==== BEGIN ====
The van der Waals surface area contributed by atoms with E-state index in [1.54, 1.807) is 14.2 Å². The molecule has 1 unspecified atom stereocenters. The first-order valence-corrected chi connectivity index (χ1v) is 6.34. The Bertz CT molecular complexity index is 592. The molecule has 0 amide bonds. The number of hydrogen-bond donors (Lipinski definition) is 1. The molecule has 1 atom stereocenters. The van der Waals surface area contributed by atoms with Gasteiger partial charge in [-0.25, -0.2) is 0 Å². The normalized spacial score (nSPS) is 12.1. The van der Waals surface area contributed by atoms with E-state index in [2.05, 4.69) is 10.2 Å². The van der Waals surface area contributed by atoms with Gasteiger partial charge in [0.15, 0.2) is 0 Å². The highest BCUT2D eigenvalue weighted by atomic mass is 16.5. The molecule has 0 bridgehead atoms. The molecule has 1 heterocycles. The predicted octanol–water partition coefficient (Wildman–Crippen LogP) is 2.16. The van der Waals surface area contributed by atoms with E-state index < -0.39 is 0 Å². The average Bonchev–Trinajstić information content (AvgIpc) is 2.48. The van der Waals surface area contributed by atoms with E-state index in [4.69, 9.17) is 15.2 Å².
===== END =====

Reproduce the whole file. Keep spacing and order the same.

The van der Waals surface area contributed by atoms with E-state index in [1.54, 1.807) is 14.2 Å². The molecule has 1 unspecified atom stereocenters. The first-order valence-corrected chi connectivity index (χ1v) is 6.34. The Bertz CT molecular complexity index is 592. The molecule has 0 amide bonds. The number of hydrogen-bond donors (Lipinski definition) is 1. The molecule has 1 atom stereocenters. The van der Waals surface area contributed by atoms with Gasteiger partial charge in [-0.25, -0.2) is 0 Å². The normalized spacial score (nSPS) is 12.1. The van der Waals surface area contributed by atoms with E-state index in [2.05, 4.69) is 10.2 Å². The van der Waals surface area contributed by atoms with Gasteiger partial charge in [0.15, 0.2) is 0 Å². The highest BCUT2D eigenvalue weighted by atomic mass is 16.5. The molecule has 0 bridgehead atoms. The molecule has 1 heterocycles. The predicted octanol–water partition coefficient (Wildman–Crippen LogP) is 2.16. The van der Waals surface area contributed by atoms with E-state index < -0.39 is 0 Å². The average Bonchev–Trinajstić information content (AvgIpc) is 2.48. The van der Waals surface area contributed by atoms with E-state index in [4.69, 9.17) is 15.2 Å².